Medical Management for Claims Examiners - Part 1
Saturday, February 2, 2002 | 419 | 0 | min read
One of the jobs of a claims examiner is ensuring that the injured worker gets appropriate medical treatment. As with most other aspects of claims management, the best approach is an active approach. In other words, don't monitor the medical, manage it! In this article we will review the basics. Following articles will get into more detail with some medical management strategies.
There are certain guiding principles applicable to this entire discussion. Let's review some of the basics:
The definition of treatment under a workers' compensation policy is similar in most states.
The employer/carrier has a basic duty to provide adequate treatment.
The employer/carrier is responsible for the prompt authorization of all medical treatment that is reasonably required to cure or relieve the employee from the effects of the industrial injury.
In order for a worker to be eligible for workers' compensation medical treatment. There must first be a compensable injury as defined by your state jurisdiction, and there must be a direct relationship between the industrial injury and the medical expenses incurred. State laws will differ in the technical details so check your state for specifics .
Workers' compensation medical is different from private medical insurance plans in several respects. Workers' compensation medical benefits have some features which are not ordinarily part of private medical plans. For example, there is no deductible to be paid by the injured employee in a workers' compensation plan. In most cases, there is no limit to the dollar amount of medical benefits that the employer/carrier will provide, and there is no stated time limit when benefits cease (i.e. even if a policy expires, medical benefits may be due on that policy for many years thereafter). Each state has specific guidelines governing the right to medical benefits so be sure you are familiar with those rules.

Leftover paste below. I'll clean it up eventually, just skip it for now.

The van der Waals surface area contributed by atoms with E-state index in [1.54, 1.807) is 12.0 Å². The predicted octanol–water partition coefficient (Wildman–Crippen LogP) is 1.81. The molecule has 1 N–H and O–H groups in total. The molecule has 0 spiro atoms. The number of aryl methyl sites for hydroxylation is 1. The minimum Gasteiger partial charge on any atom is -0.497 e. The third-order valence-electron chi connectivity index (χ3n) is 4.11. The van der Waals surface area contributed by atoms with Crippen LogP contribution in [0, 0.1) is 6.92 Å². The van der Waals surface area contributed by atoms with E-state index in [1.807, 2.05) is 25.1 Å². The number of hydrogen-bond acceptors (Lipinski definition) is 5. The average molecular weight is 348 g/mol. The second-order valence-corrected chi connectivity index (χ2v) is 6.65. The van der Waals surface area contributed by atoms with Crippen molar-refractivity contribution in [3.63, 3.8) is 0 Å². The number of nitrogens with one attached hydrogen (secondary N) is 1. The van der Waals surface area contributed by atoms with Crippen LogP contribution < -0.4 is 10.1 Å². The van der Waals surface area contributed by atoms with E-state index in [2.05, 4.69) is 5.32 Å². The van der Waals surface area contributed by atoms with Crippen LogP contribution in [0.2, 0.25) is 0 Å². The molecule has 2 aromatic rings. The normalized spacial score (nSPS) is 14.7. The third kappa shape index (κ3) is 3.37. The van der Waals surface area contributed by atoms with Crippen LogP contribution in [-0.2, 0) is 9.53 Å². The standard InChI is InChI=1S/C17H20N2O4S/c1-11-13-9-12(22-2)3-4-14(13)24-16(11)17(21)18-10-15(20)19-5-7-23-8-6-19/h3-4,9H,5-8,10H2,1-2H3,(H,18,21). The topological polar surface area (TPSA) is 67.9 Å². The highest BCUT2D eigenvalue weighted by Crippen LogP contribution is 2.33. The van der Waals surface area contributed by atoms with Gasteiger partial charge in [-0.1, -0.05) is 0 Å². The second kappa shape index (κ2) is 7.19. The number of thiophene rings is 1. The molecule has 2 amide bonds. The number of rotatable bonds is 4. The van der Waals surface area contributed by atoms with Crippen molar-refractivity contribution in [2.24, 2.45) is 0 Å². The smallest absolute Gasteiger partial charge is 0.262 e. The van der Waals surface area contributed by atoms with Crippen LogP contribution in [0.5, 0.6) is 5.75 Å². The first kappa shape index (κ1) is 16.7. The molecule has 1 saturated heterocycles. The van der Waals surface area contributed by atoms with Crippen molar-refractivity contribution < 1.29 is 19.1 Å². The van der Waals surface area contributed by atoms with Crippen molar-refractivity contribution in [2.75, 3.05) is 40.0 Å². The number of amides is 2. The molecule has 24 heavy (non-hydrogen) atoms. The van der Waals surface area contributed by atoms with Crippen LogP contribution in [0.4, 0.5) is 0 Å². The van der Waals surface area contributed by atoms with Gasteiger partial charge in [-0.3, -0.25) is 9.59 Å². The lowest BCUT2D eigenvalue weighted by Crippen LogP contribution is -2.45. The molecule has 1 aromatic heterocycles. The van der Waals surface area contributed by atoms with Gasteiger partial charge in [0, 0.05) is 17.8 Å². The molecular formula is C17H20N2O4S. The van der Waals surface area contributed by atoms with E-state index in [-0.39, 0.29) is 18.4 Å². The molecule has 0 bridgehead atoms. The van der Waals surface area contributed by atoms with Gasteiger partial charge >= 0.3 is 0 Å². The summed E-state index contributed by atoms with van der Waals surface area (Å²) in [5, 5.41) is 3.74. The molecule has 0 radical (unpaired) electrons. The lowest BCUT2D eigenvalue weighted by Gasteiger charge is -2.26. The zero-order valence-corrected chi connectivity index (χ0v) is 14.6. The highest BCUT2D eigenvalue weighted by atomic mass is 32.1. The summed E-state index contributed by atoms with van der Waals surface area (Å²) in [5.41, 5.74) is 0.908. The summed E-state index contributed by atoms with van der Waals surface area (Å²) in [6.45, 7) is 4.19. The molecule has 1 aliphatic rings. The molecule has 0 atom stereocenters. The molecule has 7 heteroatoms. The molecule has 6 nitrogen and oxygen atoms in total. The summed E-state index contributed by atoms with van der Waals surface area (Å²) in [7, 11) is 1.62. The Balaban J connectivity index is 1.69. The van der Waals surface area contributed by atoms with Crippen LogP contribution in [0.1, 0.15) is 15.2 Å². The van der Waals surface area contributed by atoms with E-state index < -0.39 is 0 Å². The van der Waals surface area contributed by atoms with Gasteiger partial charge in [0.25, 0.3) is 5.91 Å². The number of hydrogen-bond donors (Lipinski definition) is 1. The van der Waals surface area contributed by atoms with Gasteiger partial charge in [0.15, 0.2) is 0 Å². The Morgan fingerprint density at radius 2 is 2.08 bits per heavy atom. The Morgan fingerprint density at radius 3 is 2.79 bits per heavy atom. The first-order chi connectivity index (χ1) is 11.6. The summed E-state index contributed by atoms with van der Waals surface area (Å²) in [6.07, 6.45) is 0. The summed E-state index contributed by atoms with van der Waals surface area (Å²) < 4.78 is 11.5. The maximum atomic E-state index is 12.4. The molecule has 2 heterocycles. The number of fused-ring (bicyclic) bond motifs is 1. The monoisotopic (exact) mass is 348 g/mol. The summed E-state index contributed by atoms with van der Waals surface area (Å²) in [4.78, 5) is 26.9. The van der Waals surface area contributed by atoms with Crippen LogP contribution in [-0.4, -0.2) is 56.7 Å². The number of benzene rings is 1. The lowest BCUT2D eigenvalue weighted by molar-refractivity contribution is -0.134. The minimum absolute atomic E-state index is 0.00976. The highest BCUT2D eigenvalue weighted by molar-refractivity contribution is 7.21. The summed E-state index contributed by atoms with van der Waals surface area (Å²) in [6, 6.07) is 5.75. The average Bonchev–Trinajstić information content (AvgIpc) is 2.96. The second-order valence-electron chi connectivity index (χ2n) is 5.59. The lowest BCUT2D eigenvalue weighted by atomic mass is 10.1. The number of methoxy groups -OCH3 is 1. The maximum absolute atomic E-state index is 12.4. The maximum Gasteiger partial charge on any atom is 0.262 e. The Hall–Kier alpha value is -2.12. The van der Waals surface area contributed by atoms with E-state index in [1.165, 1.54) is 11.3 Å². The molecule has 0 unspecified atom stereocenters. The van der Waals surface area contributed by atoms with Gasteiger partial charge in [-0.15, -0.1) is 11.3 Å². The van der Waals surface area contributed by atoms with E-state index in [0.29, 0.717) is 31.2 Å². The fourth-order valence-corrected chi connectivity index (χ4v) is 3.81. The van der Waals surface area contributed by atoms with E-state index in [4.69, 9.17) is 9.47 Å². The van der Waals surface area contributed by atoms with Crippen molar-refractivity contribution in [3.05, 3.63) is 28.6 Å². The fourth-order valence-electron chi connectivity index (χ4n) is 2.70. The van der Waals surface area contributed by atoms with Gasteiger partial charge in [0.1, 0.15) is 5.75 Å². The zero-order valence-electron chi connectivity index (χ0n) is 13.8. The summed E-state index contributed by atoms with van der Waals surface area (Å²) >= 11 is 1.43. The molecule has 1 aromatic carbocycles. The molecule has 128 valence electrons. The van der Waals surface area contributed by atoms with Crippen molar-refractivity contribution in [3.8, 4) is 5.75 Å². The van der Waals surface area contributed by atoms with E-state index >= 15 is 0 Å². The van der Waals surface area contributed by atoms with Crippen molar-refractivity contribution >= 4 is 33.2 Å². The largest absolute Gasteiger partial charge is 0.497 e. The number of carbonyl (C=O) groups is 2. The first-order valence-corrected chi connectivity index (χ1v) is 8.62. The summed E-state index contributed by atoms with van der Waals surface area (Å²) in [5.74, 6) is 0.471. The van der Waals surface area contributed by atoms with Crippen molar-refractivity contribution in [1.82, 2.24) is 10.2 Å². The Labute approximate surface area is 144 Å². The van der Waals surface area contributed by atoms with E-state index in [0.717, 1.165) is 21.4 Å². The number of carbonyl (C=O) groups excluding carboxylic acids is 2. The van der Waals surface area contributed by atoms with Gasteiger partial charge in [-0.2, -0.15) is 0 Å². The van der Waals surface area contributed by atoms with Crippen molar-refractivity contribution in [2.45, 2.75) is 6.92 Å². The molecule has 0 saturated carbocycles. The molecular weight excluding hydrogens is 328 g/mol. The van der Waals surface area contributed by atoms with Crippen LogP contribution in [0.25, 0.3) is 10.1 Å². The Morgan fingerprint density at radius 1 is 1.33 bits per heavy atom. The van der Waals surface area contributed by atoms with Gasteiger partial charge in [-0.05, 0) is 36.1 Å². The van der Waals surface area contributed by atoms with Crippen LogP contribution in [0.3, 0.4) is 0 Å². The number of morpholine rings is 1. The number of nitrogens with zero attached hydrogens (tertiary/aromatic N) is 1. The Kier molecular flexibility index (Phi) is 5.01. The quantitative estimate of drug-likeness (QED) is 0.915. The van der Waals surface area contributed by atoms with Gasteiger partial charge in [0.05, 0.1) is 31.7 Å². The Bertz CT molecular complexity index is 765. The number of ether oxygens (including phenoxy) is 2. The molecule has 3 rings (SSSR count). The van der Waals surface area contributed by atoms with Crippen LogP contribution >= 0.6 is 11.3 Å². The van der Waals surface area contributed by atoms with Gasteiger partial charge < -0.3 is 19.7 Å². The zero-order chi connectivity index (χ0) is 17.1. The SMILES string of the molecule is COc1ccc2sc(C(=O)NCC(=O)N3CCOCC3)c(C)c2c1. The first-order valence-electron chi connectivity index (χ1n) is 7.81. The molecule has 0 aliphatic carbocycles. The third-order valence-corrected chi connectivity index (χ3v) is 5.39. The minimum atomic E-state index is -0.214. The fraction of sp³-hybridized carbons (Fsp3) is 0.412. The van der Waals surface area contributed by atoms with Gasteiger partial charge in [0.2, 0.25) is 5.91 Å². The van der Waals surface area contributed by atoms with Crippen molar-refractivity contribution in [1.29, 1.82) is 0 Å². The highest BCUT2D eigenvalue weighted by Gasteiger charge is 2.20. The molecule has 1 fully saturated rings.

There are three general categories of injuries necessitating treatment under a workers' compensation scheme, sorted by complexity: first aid, medical only, and indemnity. Though similar in concept, some states may call these types by different "brand" names and critieria.
First Aid Claims involve one time treatment for minor scratches, cuts, burns, splinters and other minor industrial injuries. Work comp covers treatment usually rendered by the employer, and typically such claims do not require a formal report of injury to the carrier .
Medical Only Claims are simple claims where medical treatment requiring more than one visit is needed, but there is no claim being made for time off work (TTD) or permanent loss of function (PD). Medical only claims usually close in six months or less, have no lost time, no subrogation, no litigation, and result in no permanent disability.
Indemnity claims are more complex and serious. They result in more extensive treatment and larger medical costs, lost time, litigation, and permanent disability. 60% of all claims fall into this category.
The vast majority of indemnity claims fall within three categories of severity: Minimal - there is no lost time and no significant treatment; Slight - no lost time but needs more than minor treatment; and Moderate - ongoing treatment and lost work time, but no overnight hospitalization.
Now that we've established some definitions, here are some basic helpful hints applicable across the board:
When you authorize treatment, make sure that you establish up-front exactly what is being authorized. Document the file with the medical plan, expectations and time frame. Follow this up in writing. Pre-negotiate your bills when you authorize treatment, or you may pay the price in full! Note that some states do not allow the regulation of bills for reasonableness. Cover letters for treatment authorization must be tailored specifically to the claim. Boiler plate- letters are simply not acceptable because they are too vague - if you have to contest a certain course of treatment the burden will be on you to prove you did NOT authorize it. Utilize your resources to develop a cost effective treatment plan (bill review, utilization review, medical management nurses).
The next article will review management of specific orthopedic issues, as orthopedic injuries are by far claimed the most.
Author Cyndi Koppany is Vice President in charge of Training for Cambridge International. She can be reached at firstname.lastname@example.org.